Monday, October 16, 2006

Me son playing the piano. It has been a long day in the shop welding up another one of those insect things and another funeral in the village. This time an 88 year old gentleman who I did many sessions of work for cutting down trees or trimming branches. A few of those were in preparation for his death, in his own words, "Nobody is going to bother with it once I am gone, so we had better get it done before I get in my grave". Of course he said it in Japanese being that is the local lingo. He used to wear a hat a bit like the one our kid has on when he went up to tend the fields each day. Very much a sense of the old chap pulling the bedclothes up around the chin before slipping under the moss. The last time I met him taking a little stroll he said he felt ready for bed and I think we even shook hands on the deal.
Anyway I am fresh from the incense burning evening session the day before the funeral with a slight intake of beer, so slightly freer of vocabulary than normal.
The piano playing is pretty much an evening ritual for the young un and me. I am a hopeless case as my tadpole reading days may never come. Yer man there still has a chance at that, so I encourage him to try. Whichever way, as long as it continues to be fun and a means of expression that is moving forwards even slowly it is one of our deepest human rights even beyond speech to have a whack at the music with vim and vigour and ignore the fact that we have it driven into us as kids that it is not fun and definitely not our right, it is something you have to train at and study. I guess the study is good, but I believe you get better at what you enjoy doing, there is a natural selection at work in all of us that means we follow a path of least resistance, the slightest inclination toward something will gradually magnify as we pass through life. When left to our own devices I think that is a good thing and our own individual talents come forward, but when it comes to the sarcasm of every music teacher I ever met I draw the line and call it unnatural selection.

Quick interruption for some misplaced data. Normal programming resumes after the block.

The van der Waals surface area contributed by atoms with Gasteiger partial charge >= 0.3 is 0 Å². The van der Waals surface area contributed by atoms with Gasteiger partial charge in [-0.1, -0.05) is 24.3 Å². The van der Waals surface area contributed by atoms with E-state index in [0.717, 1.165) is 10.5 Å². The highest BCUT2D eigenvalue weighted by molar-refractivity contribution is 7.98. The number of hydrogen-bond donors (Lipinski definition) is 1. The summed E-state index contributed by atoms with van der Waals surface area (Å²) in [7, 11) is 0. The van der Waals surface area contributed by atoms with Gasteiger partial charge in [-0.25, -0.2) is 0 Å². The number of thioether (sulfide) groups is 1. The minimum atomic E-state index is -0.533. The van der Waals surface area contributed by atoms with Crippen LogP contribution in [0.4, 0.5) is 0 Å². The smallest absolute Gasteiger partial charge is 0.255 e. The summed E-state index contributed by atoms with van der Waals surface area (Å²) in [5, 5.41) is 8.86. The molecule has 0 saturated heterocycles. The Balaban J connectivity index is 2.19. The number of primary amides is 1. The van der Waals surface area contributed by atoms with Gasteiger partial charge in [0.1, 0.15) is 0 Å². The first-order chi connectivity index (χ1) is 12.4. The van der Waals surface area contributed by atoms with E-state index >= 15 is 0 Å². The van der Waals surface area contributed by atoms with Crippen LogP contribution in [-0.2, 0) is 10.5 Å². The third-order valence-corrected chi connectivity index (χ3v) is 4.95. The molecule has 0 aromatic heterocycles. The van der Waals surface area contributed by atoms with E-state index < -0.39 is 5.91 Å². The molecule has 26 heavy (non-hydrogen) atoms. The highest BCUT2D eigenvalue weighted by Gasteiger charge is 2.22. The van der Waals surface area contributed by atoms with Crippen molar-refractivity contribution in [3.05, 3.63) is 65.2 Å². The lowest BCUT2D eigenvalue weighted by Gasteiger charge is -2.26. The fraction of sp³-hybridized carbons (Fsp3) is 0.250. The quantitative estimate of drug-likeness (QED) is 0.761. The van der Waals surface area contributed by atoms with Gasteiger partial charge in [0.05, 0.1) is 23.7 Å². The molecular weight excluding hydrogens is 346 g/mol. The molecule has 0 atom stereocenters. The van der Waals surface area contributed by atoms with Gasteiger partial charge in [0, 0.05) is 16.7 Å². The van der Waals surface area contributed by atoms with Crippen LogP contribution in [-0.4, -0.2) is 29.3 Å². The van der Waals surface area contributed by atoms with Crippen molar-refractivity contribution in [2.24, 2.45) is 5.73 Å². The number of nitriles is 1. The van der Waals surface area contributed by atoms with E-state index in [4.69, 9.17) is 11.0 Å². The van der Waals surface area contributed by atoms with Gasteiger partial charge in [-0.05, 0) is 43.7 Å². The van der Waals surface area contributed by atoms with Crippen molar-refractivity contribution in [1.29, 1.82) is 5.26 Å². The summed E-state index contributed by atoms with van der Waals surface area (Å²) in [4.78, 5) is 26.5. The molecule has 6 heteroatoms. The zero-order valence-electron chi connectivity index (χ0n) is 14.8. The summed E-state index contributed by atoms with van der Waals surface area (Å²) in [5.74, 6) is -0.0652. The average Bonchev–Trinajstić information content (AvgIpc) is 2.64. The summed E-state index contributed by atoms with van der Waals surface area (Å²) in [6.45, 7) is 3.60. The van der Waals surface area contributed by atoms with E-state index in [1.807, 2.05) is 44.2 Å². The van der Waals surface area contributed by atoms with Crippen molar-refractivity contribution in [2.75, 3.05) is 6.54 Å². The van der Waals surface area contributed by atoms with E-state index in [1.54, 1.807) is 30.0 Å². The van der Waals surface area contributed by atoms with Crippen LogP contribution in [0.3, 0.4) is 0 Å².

Sunday, October 15, 2006

No energy left for drawing today, pictures of todays squiggling on the insect theme and the stove back in place as mentioned last Tuesday. The little scoop on the top of the stove is what I am making in the drawing on wednesday. The cricket type insect is very vocal in the evenings making a long whizzing noise that ends with an explosive pop or snap. He has his claws stuck in the wall just above the stove.

Saturday, October 14, 2006

Another change of plan, this little chap was sitting on the welding bench when I went down to the shop this morning, so I got my daily drawig done early and tried to make up an armature thing of him. I think it will work OK in the end, experimenting with the different metals, I guess if I look up how to get a green patina on copper I could even get that color.
Some technical points. The copper steel joints are not very strong and copper is not too good for filling in areas as it conducts heat to well and tends to drip off even with careful torch use. I am using 4mm wire for the frame and applying steel welding wire of 1mm. The copper wire is from scrap electric cable of 1.6mm I think. It is quite good fun for drawing in 3D with steel, but the copper is really just for paterning. It is worth brushing or sanding every now and again to convince yourself of the results as it all turns black while working. Anyway, this is as far as I got today.

Friday, October 13, 2006

Change of theme, I saw a deer like this when I was back in England for a brief stay during the summer. I wanted to try and draw that in preparation for a little project.
I have been experimenting with TIG welding different metals, like copper onto iron. And I was trying to think of a good theme for either some relief work or something more sculptural when this deer sprang to mind.
My welding helmet bust a few months back and I have just got a replacement. One of those automatic darkening ones that means you don't have to play peekaboo all the time with the mask to see what you are doing. So I want to try something a little bit more artistic than usual to celebrate the new tool. My son, my brother and self were watching the deer at dusk and it was beautiful how the details of form were all hidden leaving lovely smooth abstract shapes that all faded into eachother, which will hopefully emerge under the welding torch.
I did get on and plaster the walls around those windows today in case you were wondering, but no drawing of that.

Thursday, October 12, 2006